Sunday, June 28, 2015
Friday, June 26, 2015
same-sex marriage; it is something else to portray everyone who does not share the majority’s “better informed understanding” as bigoted.”
celebrate the Constitution. It had nothing to do with it.”
Friday, December 19, 2014
Friday, October 25, 2013
In a Huffington Post piece and at a White House briefing on the topic in September, Secretary of Health and Human Services Kathleen Sebelius claimed that Obamacare will address these problems, specifically in the areas of discrimination, lower premiums, and pre-existing conditions like HIV/AIDS, cancer, and mental health.
Tuesday, September 11, 2012
In your September 7, 2012 column, Judge goes too far in sex change ruling which I read at:
you described the judge's decision to mandate that the government provide GRS to imprisoned felon Kosilek as "enraging."
I have to disagree - I think of it as an encouraging sign of the change in the societal perception of trans people that has been taking place in the past decade or so.
What enrages me is the fact that medical insurance, medicare, medicaid, etc. don't all cover trans medical needs in the same way that they treat diabetes, atherosclerosis or any other medical issue. GRS is far from experimental - it is the standard method of treatment for transsexual people.
You describe inadequate treatment as being "more moderate" - it's not "more moderate," it's cruel and unusual. or should be unusual.
It is not that Kosilek should be denied treatment, it's that everyone else who needs it should have it available - whether they are privately insured or on a government medical program.
Societal understanding has been improving over the years. In the 1960's the best medical experts considered trans people to be delusional members of their initiallya ssigned sex, for whom any treatment would be merely "palliative."
Today we know that trans people have brains that develop physiologically along the gendered lines associated with the sex not associated with their genital duct development. Scientists have found at least two kinds of genetic predisposition for embryological development along these lines, where the developing body "zigs" along one path for the developigng brain, and "zags" along the other path for the development of the reproductive system.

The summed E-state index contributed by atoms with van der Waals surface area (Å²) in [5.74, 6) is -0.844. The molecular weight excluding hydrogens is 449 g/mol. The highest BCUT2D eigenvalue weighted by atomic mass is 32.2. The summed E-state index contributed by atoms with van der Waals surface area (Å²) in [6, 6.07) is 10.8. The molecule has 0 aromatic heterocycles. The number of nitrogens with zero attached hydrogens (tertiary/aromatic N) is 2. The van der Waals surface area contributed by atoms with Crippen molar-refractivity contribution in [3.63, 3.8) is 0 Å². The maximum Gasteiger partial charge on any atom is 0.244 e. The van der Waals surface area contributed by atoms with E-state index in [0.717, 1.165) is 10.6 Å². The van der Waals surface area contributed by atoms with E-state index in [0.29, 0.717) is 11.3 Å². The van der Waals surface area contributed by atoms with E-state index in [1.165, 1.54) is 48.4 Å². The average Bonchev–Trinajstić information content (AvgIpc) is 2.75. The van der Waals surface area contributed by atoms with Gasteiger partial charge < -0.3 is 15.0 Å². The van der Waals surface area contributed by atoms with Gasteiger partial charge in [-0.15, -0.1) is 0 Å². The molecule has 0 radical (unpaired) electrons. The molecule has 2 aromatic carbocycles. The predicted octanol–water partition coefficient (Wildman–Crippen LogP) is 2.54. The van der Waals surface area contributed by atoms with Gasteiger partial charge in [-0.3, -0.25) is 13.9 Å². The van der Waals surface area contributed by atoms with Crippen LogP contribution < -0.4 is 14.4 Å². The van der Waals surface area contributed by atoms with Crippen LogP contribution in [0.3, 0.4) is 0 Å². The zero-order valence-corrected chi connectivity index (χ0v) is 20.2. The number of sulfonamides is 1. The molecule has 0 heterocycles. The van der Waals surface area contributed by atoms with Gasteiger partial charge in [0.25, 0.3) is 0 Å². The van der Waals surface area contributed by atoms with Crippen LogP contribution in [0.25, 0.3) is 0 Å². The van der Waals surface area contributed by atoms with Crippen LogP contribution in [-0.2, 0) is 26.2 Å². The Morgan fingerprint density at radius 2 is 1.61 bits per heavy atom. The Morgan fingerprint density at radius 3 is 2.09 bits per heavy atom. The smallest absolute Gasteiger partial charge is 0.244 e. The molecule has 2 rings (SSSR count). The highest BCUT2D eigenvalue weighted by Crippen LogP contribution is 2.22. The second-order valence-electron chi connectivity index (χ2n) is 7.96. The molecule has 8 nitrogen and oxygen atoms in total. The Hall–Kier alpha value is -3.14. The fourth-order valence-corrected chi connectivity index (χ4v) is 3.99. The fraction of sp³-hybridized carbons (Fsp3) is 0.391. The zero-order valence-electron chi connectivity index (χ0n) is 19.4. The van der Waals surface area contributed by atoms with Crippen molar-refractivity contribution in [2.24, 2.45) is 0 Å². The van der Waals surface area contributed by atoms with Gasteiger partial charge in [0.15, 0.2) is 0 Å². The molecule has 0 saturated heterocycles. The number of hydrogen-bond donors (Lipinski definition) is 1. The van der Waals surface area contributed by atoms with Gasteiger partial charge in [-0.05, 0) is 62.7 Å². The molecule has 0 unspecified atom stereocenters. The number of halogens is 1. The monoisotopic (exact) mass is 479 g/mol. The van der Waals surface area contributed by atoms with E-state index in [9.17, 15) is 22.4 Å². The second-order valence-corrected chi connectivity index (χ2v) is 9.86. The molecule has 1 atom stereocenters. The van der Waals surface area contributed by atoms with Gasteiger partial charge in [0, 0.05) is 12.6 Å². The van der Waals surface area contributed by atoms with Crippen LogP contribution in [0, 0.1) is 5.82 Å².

At one time, people thought the earth was flat and the sun traveled around the earth. Galileo was condemned by the Inquisition for advancing the Copernican theory - but we now know the earth is round and the earth orbits the sun.
In 1818, a New York court ignored the testimony of the leading natural scientist of the day, in favor of the testimony of sea captains and clergymembers, to hold that whales are fish. But whales are still mammals - and the state legislature recognized that shortly thereafter.
I'd recommend you read a little of Umberto Eco's works on semiotics. What our society is experiencing in connection with the understanding of the trans phenomena is much like the way society has experienced changes in the understanding of other things.
Your column represents the resistance of ignorance - perhaps out of ignorance, but I'd think you, as a journalist, should be educable, or I wouldn;t have bothered with this message to you.
I'd suggest you do some research on your own. Perhaps you might read my occasional blog. (And I think I am going to take this message and post it there . . . at www.trans-cendence.blogspot.com )
Tuesday, June 12, 2012
|Professor Randolph McLaughlin gives me a "teaching moment."|
The evening's principal speaker was Randolph McLaughlin, Esq., who is a civil rights lawyer, a professor at Pace Law School, and who is currently a member of the legal team representing the Chamberlain family's interests in connection with the shooting death of retired corrections officer and Marine veteran, 68 year old Kenneth Chamberlain, killed by a White Plains police officer in his own home for no reason except for the fact that he was an African American male who did not shuffle and say "yassuh" when the police came to his door, ostensibly to help him because his life alert pendant had triggered an alarm.
Professor McLaughlin's speech was inspiring and outstanding. He even cited one of my favorite quotes about the law, from the play A Man for All Seasons.
His speech was marred by a different reference, one I realized was rooted in an innocent ignorance.